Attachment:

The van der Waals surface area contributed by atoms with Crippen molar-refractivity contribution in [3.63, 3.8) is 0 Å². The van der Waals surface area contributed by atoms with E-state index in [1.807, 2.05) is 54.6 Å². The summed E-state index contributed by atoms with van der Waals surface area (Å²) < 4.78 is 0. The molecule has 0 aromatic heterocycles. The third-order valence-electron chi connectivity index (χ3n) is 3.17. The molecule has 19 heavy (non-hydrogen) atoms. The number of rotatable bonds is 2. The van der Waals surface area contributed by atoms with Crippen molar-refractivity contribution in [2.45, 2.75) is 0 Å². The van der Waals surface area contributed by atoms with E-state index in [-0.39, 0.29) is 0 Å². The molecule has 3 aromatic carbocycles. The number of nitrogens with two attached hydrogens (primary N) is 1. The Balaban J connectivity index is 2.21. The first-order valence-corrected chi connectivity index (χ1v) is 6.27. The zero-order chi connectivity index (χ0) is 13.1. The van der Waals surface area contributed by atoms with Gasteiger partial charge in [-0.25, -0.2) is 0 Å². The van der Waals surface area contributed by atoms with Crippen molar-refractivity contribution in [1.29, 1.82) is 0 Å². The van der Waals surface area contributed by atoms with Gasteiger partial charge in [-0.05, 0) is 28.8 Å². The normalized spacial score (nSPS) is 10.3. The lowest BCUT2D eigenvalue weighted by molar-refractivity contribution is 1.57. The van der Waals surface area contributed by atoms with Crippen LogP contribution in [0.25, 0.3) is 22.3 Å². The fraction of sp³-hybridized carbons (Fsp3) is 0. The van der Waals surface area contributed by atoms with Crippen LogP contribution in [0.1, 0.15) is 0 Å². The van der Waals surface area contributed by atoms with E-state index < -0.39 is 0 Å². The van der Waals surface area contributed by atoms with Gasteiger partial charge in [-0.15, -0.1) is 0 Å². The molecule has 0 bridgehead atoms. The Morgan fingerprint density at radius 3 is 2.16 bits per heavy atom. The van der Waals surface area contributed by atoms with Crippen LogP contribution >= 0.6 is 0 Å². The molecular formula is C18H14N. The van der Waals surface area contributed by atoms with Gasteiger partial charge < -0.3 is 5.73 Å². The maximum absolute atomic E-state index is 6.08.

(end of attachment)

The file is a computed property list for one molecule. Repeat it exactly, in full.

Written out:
The van der Waals surface area contributed by atoms with Crippen molar-refractivity contribution in [3.63, 3.8) is 0 Å². The van der Waals surface area contributed by atoms with E-state index in [1.807, 2.05) is 54.6 Å². The summed E-state index contributed by atoms with van der Waals surface area (Å²) < 4.78 is 0. The molecule has 0 aromatic heterocycles. The third-order valence-electron chi connectivity index (χ3n) is 3.17. The molecule has 19 heavy (non-hydrogen) atoms. The number of rotatable bonds is 2. The van der Waals surface area contributed by atoms with Crippen molar-refractivity contribution in [2.45, 2.75) is 0 Å². The van der Waals surface area contributed by atoms with E-state index in [-0.39, 0.29) is 0 Å². The molecule has 3 aromatic carbocycles. The number of nitrogens with two attached hydrogens (primary N) is 1. The Balaban J connectivity index is 2.21. The first-order valence-corrected chi connectivity index (χ1v) is 6.27. The zero-order chi connectivity index (χ0) is 13.1. The van der Waals surface area contributed by atoms with Gasteiger partial charge in [-0.25, -0.2) is 0 Å². The van der Waals surface area contributed by atoms with Crippen molar-refractivity contribution in [1.29, 1.82) is 0 Å². The van der Waals surface area contributed by atoms with Gasteiger partial charge in [-0.05, 0) is 28.8 Å². The normalized spacial score (nSPS) is 10.3. The lowest BCUT2D eigenvalue weighted by molar-refractivity contribution is 1.57. The van der Waals surface area contributed by atoms with Crippen LogP contribution in [0.25, 0.3) is 22.3 Å². The fraction of sp³-hybridized carbons (Fsp3) is 0. The van der Waals surface area contributed by atoms with Crippen LogP contribution in [0.1, 0.15) is 0 Å². The van der Waals surface area contributed by atoms with E-state index < -0.39 is 0 Å². The van der Waals surface area contributed by atoms with Gasteiger partial charge in [-0.15, -0.1) is 0 Å². The molecule has 0 bridgehead atoms. The Morgan fingerprint density at radius 3 is 2.16 bits per heavy atom. The van der Waals surface area contributed by atoms with Crippen LogP contribution >= 0.6 is 0 Å². The molecular formula is C18H14N. The van der Waals surface area contributed by atoms with Gasteiger partial charge < -0.3 is 5.73 Å². The maximum absolute atomic E-state index is 6.08.